“Stephen & Virginia Courtauld request the pleasure of your company at Eltham Palace for the weekend of April 9th 1938” says your card. A tail-coated butler escorts you to your room, gives you a brief history of the house, and introduces you to some of the other house guests. Even the Courtaulds themselves welcome you to their Jazz Age mansion growing out of a medieval great hall.
Flappers, politicians, society hostesses, film stars, even royalty were guests at the open house the Courtaulds kept at Eltham, in the country but in easy reach of the West End. “My goodness,” the Duchess of York, later our wartime Queen, wrote after a stay in 1936, “what good food we had! And good champagne!”
Today everything is authentic, even to the gardenia perfume in Ginie’s bathroom and the Military Cross awarded to Stephen in 1918 is flung carelessly on the dressing table. Well, not quite — you won’t get Stephen’s speciality passion flower and angostura cocktail because the peopling of this beautifully idiosyncratic house is all in the handset you receive with your card. The narrative is just one new feature in the £1.7 million refurbishment of the palace, which reopened to the public yesterday, and which has given access to lost parts and corners of the Courtaulds’ lives.
The decorations have all been brought back to the way they looked in 1938; the underfloor heating was revolutionary when it was first installed, but now more than 80 years old it has had to be completely replaced, and is one of the costliest elements of the restoration. In the ancient hall, the Courtaulds’ music room, the old minstrels’ gallery becomes a cocktail balcony, where a jazz band played and the fashionable set took their cocktails; each room has information on the guest who might have stayed there; the removal of the visitor services to a restored glasshouse in the grounds has meant other elements of the palace could be restored. In the dining room, the table is set for dinner, with Ginie’s silver-backed notebook by her place to record comments for passing on to the cook. Stephen was an enthusiastic amateur photographer and in the basement his darkroom has been re-created, complete with prints drying on a line.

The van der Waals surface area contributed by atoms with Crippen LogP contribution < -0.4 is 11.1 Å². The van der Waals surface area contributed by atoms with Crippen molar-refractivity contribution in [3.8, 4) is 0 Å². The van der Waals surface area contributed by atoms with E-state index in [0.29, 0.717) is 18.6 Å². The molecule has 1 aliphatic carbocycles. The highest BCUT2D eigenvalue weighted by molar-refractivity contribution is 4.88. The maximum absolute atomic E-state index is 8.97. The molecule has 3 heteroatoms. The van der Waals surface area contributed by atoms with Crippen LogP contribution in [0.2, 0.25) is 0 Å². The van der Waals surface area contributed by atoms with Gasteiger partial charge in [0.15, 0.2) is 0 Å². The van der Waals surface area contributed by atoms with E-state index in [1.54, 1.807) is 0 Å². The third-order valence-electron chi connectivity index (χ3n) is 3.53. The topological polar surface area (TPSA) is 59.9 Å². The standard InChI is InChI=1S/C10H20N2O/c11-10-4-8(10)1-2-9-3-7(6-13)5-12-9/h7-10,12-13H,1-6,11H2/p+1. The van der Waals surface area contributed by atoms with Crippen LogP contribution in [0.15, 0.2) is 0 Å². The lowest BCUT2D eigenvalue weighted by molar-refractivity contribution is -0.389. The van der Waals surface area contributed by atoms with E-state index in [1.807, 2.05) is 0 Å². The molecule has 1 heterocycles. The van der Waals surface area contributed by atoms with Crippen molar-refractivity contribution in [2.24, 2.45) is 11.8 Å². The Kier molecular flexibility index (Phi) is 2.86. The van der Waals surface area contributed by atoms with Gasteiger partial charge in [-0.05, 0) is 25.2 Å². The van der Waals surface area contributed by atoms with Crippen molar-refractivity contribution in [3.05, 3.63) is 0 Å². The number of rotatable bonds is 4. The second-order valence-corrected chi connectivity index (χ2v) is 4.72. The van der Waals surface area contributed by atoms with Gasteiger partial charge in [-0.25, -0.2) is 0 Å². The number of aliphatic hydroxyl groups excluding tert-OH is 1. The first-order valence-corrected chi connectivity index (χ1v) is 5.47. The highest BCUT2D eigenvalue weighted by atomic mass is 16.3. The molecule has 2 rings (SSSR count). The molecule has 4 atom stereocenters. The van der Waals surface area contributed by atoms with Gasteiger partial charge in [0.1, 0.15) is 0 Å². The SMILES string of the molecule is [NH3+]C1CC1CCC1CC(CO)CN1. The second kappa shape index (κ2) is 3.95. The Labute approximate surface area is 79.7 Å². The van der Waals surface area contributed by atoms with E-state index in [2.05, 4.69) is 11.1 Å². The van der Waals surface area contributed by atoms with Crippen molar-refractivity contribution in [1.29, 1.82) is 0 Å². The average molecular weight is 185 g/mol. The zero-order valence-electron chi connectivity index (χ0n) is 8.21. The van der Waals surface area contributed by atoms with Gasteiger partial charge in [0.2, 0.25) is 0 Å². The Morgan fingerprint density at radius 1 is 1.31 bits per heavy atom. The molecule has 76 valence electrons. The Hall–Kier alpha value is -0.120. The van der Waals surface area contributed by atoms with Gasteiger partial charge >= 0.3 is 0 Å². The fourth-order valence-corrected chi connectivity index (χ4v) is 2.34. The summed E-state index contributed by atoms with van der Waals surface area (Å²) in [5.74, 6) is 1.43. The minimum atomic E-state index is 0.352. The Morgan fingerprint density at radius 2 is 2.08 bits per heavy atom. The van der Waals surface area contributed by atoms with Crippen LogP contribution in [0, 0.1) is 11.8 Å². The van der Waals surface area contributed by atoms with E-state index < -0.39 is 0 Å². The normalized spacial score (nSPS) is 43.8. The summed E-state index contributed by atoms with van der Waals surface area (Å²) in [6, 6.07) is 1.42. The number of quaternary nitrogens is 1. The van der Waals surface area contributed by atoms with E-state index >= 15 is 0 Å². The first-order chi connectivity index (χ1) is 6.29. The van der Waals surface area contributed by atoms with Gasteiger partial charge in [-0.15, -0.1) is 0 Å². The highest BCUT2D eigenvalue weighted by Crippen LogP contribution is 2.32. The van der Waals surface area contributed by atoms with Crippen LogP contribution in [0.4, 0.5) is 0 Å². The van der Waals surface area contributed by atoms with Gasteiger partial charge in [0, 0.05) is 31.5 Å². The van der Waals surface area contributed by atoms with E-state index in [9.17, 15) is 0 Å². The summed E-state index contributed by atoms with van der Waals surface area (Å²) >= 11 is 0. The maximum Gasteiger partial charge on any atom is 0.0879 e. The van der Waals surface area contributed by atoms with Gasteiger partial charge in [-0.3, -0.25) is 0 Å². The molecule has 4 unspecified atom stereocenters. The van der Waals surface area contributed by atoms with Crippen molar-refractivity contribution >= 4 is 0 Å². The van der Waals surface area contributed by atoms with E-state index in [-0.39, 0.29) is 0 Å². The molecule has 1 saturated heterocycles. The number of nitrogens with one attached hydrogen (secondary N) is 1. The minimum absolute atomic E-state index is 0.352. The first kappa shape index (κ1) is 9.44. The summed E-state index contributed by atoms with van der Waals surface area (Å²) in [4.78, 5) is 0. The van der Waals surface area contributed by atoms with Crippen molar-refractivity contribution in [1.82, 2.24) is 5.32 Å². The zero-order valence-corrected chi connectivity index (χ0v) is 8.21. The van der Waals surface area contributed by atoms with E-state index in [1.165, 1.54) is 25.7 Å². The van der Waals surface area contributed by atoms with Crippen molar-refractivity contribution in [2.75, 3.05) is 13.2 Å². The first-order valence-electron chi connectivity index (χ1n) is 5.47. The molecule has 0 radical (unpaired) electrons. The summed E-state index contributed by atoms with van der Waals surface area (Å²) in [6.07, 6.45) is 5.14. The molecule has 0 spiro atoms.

Stephen Courtauld was the youngest brother of Samuel Courtauld, creator of the Courtauld Institute, part of the rayon manufacturing dynasty and fabulously rich. The palace had been built by Edward IV, but it fell into disrepair and by the time the Courtaulds bought it there was little left other than the great hall, which had become a barn.
Devotees of everything modern, the Courtaulds hired one of the most fashionable architectural practices of the day, Seely and Paget, and designers such as the Swede Rolf Engströmer and the Italian socialite marquis Peter Malacrida, to create their showpiece.
This is a modern house even by today’s standards. There is a central vacuum system of tubes that sucked dirt into basement canisters, a multi-room sound system and an internal telephone exchange. There were three external phone lines, one for Ginie, one for the housekeeper, and one for the payphone off the hall for visitors’ use.
The Courtaulds had no children and the nearest were Ginie’s nephews Paul and Peter Peirano, whose rooms have now been returned to the way they were — twin boys’ bedrooms with an en suite between them — the only bathroom in the house with a shower. Ginie’s own walk-in wardrobe has also been restored, with the kind of frocks she would have worn hanging at the ready.
The Art Deco house was completed in 1933 and the Courtaulds lived here until 1944 when they moved to Scotland and then Zimbabwe, where Stephen died in 1968. The house became the home of army educational units until 1992, and in 1995 English Heritage took it over.
The removal of the café and visitor facilities to a refurbished greenhouse, where Courtauld once bred his beloved orchids, has facilitated the opening out of elements of the house that once had to be used for admin and storage.
Ginie’s secretary’s office was connected to the lady’s boudoir, where the army had subsequently set up a bar, painting over the walls. When conservators examined it a few weeks ago they found a map plastered to the wall, and then a whole series throughout the small room, interspersed with romantic wall paintings. This had been where Stephen and Ginie planned their annual winter trips abroad. It is being carefully restored and is the subject of a £25,000 public appeal to finish the job.
Meanwhile, wartime at Eltham Palace comes to life now in the basement, where Stephen converted a rumpus room into an air-aid shelter. Guests were put up on camp beds, and there were cards and Ginie’s favourite mah-jong to play, all conveniently next to the wine cellar. Rab Butler wrote part of the 1944 Education Act here. Next door (where the servants bunked down during the Blitz) is Stephen’s full-size billiard table on which visitors can now try their skill.
“We’ve moved the experience on to a different level, getting much more personal in introducing the extraordinary people who lived and stayed here,” says English Heritage’s senior property historian Andrew Hann. “But nothing has been done without direct reference to history. The truth here is fabulous enough without moving into fantasy.”
Admission to Eltham Palace is £13 for adults, £7.80 for children and free to English Heritage members. It is open daily from 10am to 6pm, including Easter Sunday and Bank Holiday Monday
Images – The Times / English Heritage